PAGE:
When I moved back to the States, I was able to put all of this together, and I had a new outlook on what it means for me to be an entrepreneur, what kinds of organizations, entities and ways of serving am I interested in to make the world a better place? Desire, which is the topic of my book, desire is the substrate that’s underneath all of these things. It’s at the heart of politics, it’s at the heart of economics, it’s at the heart of how we can achieve sustainability.

But desire is such a fundamental, hidden quality of our humanity, that we overlook it. We never really talk about it. We just assume. We take our desires for granted, we assume that we want what we want, because, we’ve just generated this desire x, Nilo x and Hilo out of nothing, and that we create this reality in this autonomous way. My book gets at why that’s actually not the case. It took a certain amount of me developing some humility that I didn’t have, in my early years, some insights into the forces that work in the world that they don’t necessarily teach you in business school.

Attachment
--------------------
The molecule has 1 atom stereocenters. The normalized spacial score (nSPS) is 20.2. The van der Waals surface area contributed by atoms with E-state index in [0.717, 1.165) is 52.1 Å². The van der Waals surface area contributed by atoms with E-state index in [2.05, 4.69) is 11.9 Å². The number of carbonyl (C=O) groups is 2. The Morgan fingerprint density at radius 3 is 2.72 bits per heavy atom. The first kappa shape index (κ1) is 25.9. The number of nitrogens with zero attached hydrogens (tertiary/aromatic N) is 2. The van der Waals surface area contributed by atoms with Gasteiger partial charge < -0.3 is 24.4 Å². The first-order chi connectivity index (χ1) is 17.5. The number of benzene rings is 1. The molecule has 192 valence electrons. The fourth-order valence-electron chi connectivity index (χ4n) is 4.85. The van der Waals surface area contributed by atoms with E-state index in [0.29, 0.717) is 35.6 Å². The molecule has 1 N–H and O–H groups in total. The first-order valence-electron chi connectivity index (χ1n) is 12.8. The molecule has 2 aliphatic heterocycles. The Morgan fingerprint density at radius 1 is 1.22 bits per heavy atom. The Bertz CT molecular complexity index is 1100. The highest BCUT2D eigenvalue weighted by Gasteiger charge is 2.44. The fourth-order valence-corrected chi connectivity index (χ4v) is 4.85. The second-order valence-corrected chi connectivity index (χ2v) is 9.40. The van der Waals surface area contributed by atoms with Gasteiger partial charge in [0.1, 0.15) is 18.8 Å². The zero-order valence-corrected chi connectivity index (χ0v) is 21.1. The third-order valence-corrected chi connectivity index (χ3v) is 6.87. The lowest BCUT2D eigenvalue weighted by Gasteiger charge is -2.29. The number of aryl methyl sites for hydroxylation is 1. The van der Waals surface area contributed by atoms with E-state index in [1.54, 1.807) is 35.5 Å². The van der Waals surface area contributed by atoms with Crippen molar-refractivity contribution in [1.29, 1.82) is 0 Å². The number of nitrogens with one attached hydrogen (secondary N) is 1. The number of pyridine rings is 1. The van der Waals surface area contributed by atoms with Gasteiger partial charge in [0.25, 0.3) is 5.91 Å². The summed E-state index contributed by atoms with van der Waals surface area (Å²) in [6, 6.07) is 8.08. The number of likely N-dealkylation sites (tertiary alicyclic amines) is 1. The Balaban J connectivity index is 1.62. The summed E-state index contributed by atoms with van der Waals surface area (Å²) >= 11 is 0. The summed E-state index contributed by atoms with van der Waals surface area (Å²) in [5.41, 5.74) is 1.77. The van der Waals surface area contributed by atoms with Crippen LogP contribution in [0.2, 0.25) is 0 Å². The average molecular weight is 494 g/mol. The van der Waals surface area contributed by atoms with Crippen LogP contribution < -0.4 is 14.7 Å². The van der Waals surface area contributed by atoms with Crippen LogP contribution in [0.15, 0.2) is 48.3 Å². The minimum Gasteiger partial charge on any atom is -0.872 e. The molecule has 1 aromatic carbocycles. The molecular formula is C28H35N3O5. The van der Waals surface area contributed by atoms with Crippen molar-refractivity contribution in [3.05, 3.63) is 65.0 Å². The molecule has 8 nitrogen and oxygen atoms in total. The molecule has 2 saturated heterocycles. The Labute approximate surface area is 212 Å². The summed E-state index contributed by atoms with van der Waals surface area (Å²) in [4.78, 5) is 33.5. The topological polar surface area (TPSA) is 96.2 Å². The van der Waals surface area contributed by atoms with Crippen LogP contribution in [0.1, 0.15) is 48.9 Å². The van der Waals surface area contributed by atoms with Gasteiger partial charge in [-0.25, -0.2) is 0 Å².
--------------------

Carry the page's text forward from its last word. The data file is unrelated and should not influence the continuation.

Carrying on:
Rob Johnson:

Yeah. Well, I found a quote from my board member and FT Editorial Board Chair in the United States, Gillian Tett. She’s got a new book out called Anthro-Vision, which we talked about last week. She had an epigraph at the beginning, said, “The least questioned assumptions are often the most questionable.” I thought that might, how to say, be a window into where we are going, because when I’m looking at you, as we try at INET to evolve economics, I see someone who’s seen this building block called preferences, that becomes a utility function, that becomes demand, which becomes integral to the market, and in normative analysis. The satisfaction of that is yours, and it is serving you.